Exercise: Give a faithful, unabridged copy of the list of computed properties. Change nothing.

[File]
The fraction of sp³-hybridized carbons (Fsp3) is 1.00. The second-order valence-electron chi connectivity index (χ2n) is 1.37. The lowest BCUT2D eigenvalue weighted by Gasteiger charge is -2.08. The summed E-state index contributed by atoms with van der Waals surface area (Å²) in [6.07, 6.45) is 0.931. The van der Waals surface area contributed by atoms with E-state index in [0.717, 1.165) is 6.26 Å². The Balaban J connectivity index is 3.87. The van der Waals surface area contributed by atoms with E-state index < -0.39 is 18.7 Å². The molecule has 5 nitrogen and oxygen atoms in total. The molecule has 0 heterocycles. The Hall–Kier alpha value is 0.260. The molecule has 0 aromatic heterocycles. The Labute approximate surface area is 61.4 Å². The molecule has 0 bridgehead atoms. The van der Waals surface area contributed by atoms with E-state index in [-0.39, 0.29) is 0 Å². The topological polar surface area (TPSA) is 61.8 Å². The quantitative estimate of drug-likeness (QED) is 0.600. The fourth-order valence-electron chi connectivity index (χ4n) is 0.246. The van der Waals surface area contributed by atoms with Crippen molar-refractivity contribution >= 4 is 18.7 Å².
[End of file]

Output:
The fraction of sp³-hybridized carbons (Fsp3) is 1.00. The second-order valence-electron chi connectivity index (χ2n) is 1.37. The lowest BCUT2D eigenvalue weighted by Gasteiger charge is -2.08. The summed E-state index contributed by atoms with van der Waals surface area (Å²) in [6.07, 6.45) is 0.931. The van der Waals surface area contributed by atoms with E-state index in [0.717, 1.165) is 6.26 Å². The Balaban J connectivity index is 3.87. The van der Waals surface area contributed by atoms with E-state index < -0.39 is 18.7 Å². The molecule has 5 nitrogen and oxygen atoms in total. The molecule has 0 heterocycles. The Hall–Kier alpha value is 0.260. The molecule has 0 aromatic heterocycles. The Labute approximate surface area is 61.4 Å². The molecule has 0 bridgehead atoms. The van der Waals surface area contributed by atoms with E-state index in [-0.39, 0.29) is 0 Å². The topological polar surface area (TPSA) is 61.8 Å². The quantitative estimate of drug-likeness (QED) is 0.600. The fourth-order valence-electron chi connectivity index (χ4n) is 0.246. The van der Waals surface area contributed by atoms with Crippen molar-refractivity contribution >= 4 is 18.7 Å².